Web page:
There is significant demand for specifying local products to reduce transportation emissions. A majority of landscape architects would specify local products from a range of categories if they were available, including:

  • Trees
  • Aggregates and aggregate stabilization
  • Plants
  • Concrete and concrete products
  • Soils and soil amendments
  • Natural stone
  • Brick, tile, and fired masonry products
  • Erosion and sediment control products
  • Bituminous paving
  • Fencing or metal fabrications
  • Wood or wood products
  • Drainage or piping
  • Furnishings
  • Irrigation

To reduce embodied carbon from products and also increase the use of products that sequester carbon, landscape architects see the need for additional industry-wide product data.

The product data most in demand:

  • Embodied carbon factors of materials, which measures the embodied greenhouse gas emissions per mass of a given material
  • Projected carbon sequestration by species of trees
  • Greenhouse gas emissions of products’ entire lifecycle
  • Greenhouse gas emissions for transporting products to project sites
  • Greenhouse gas emissions savings from the use of innovative materials

To move forward, landscape architects called for:

  • Additional education
  • Creation of a shared, curated product data library
  • Best practices for landscape architects, product manufacturers, and the construction communities.
  • Creation of a shared, curated carbon factor dataset for materials

Reducing Biodiversity Impacts

Products used in landscape architecture projects can have adverse impacts on biodiversity and ecosystems.

Products that include mined, extracted, or harvested materials or certain chemicals can potentially negatively affect species and ecosystems. The construction and installation of products can also impact ecosystems in and surrounding project sites.

There is currently no standard way to measure the biodiversity impacts of products used in landscape architecture projects, with the exception of wood products, which can be certified by the Forest Stewardship Council (FSC) and tracked through chain of custody approaches. Other tools evaluate the chemical content of products.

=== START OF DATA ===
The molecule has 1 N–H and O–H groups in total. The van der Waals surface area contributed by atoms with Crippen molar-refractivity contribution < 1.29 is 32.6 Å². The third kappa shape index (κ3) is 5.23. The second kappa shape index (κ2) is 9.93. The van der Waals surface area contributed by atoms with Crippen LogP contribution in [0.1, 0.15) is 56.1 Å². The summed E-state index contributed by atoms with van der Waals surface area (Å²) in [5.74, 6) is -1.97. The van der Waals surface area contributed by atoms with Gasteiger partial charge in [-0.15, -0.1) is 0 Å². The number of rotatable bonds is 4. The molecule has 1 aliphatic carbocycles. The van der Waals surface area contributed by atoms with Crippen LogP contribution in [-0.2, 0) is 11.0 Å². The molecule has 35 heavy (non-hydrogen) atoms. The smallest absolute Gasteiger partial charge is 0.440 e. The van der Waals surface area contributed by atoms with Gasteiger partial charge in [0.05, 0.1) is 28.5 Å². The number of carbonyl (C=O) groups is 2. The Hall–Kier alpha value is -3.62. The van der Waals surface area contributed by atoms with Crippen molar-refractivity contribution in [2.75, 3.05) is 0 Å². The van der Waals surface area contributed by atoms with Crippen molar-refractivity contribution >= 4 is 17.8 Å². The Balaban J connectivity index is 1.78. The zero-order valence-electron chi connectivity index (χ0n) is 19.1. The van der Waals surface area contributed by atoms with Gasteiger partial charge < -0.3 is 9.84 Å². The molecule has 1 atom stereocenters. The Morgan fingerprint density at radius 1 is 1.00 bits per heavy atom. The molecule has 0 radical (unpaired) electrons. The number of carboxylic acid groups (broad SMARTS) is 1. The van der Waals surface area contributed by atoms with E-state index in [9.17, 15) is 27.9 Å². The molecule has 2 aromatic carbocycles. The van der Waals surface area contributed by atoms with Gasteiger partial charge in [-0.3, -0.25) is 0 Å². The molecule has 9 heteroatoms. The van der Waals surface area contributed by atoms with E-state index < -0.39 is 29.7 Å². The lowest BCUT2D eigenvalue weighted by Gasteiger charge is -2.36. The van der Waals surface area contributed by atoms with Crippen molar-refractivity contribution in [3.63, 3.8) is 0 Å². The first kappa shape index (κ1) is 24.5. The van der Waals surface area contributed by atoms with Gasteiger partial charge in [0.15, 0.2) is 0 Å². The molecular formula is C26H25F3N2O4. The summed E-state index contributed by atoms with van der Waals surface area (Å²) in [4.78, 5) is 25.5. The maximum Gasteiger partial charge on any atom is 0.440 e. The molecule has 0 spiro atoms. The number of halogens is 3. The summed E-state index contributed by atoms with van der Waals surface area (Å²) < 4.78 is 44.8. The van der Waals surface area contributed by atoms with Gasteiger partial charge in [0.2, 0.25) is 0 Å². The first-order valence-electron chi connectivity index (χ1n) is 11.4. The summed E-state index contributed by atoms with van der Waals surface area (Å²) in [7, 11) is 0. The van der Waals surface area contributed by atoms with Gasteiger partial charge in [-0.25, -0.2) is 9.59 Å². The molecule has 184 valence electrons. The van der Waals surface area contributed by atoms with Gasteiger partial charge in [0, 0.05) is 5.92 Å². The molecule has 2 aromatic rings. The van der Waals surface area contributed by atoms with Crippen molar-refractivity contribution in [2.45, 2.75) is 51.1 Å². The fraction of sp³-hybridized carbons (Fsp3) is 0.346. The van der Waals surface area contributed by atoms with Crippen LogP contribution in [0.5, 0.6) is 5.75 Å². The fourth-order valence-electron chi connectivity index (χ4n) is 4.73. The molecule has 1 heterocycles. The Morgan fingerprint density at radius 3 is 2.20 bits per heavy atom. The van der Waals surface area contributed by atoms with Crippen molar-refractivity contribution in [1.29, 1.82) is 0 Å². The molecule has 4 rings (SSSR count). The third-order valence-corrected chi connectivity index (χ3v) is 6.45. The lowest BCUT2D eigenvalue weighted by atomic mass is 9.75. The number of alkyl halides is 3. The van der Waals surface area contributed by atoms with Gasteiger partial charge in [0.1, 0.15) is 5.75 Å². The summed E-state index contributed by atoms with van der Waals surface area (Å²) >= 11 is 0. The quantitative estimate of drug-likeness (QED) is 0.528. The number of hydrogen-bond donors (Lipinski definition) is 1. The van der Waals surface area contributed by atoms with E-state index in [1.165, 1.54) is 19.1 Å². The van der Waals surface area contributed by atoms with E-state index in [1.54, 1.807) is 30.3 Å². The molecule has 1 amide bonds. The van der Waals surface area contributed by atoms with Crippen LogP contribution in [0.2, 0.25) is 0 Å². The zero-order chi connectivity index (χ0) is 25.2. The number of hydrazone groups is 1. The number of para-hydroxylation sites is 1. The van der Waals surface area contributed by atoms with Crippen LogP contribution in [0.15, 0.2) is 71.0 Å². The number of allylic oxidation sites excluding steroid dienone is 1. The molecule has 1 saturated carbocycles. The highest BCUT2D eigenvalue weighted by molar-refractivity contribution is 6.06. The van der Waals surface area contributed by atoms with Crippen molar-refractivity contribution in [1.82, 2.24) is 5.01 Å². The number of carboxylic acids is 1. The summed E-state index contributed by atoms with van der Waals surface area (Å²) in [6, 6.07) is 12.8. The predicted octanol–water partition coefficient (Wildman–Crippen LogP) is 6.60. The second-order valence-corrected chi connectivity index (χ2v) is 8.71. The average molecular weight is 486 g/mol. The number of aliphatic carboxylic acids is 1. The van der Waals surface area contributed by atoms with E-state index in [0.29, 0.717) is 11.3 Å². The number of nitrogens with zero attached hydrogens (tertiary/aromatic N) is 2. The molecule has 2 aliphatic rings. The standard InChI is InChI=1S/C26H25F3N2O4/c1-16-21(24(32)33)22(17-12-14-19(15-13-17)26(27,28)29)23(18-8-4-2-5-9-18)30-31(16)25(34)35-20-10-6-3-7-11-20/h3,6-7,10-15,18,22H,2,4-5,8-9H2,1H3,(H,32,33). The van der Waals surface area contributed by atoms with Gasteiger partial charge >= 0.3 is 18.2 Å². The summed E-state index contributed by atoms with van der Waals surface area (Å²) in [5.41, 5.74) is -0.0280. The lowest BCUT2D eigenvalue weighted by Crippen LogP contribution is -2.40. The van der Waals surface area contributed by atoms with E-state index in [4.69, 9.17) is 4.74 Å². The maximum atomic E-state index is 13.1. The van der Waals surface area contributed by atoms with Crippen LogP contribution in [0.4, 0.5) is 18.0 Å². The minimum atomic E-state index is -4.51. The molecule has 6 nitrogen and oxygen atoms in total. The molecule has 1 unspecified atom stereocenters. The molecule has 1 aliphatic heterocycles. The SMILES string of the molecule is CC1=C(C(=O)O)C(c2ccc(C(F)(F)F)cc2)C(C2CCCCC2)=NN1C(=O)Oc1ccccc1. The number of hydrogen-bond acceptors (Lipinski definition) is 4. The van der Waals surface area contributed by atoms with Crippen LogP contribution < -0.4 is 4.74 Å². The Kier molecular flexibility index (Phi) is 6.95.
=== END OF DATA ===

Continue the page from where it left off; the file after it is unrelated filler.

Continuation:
To reduce potential adverse biodiversity impacts from products, landscape architects called for:

  • Additional education
  • Knowledge sharing between product manufacturers and landscape architects at the ASLA Conference on Landscape Architecture
  • Funding an industry-wide biodiversity protection product protocol
  • Trend analysis on current approaches to reducing biodiversity impacts from construction

Product Manufacturers’ Perspective

In June 2023, ASLA also polled product manufacturers that represent more than 30 product areas and industries. 48 product manufacturers responded. Given there are an estimated 6,000 manufacturers marketing products to landscape architects, this poll doesn’t constitute a representative sample.

34% of product manufacturers polled stated they have plans in place to further decarbonize their products or manufacturing process and are making investments to achieve these plans.

30% stated they have measured greenhouse gas emissions from their product manufacturing process. 26% have measured the emissions from sourcing materials.

The ASLA Climate Action Committee and ASLA Corporate Member Committee, which includes product manufacturers, are developing a series of free webinars to support landscape architects and product manufacturers in decarbonizing projects and processes and improving biodiversity outcomes.

See the full results of the member survey and a poll of product manufacturers